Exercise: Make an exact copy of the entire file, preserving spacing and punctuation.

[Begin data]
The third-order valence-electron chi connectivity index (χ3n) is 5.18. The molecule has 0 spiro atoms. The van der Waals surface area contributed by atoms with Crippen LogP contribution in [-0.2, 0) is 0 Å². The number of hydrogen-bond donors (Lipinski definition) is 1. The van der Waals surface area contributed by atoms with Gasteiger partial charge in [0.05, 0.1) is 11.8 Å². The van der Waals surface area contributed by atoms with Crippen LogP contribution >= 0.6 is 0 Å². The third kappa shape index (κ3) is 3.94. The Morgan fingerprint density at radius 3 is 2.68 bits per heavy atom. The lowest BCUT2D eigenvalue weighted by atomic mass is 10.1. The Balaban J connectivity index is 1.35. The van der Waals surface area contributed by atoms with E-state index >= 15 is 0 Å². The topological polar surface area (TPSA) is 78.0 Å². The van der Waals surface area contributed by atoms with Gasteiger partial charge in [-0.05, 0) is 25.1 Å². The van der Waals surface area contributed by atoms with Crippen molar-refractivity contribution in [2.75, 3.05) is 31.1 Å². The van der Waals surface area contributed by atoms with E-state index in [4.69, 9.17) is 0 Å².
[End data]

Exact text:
The third-order valence-electron chi connectivity index (χ3n) is 5.18. The molecule has 0 spiro atoms. The van der Waals surface area contributed by atoms with Crippen LogP contribution in [-0.2, 0) is 0 Å². The number of hydrogen-bond donors (Lipinski definition) is 1. The van der Waals surface area contributed by atoms with Gasteiger partial charge in [0.05, 0.1) is 11.8 Å². The van der Waals surface area contributed by atoms with Crippen LogP contribution >= 0.6 is 0 Å². The third kappa shape index (κ3) is 3.94. The Morgan fingerprint density at radius 3 is 2.68 bits per heavy atom. The lowest BCUT2D eigenvalue weighted by atomic mass is 10.1. The Balaban J connectivity index is 1.35. The van der Waals surface area contributed by atoms with E-state index >= 15 is 0 Å². The topological polar surface area (TPSA) is 78.0 Å². The van der Waals surface area contributed by atoms with Gasteiger partial charge in [-0.05, 0) is 25.1 Å². The van der Waals surface area contributed by atoms with Crippen molar-refractivity contribution in [2.75, 3.05) is 31.1 Å². The van der Waals surface area contributed by atoms with E-state index in [4.69, 9.17) is 0 Å².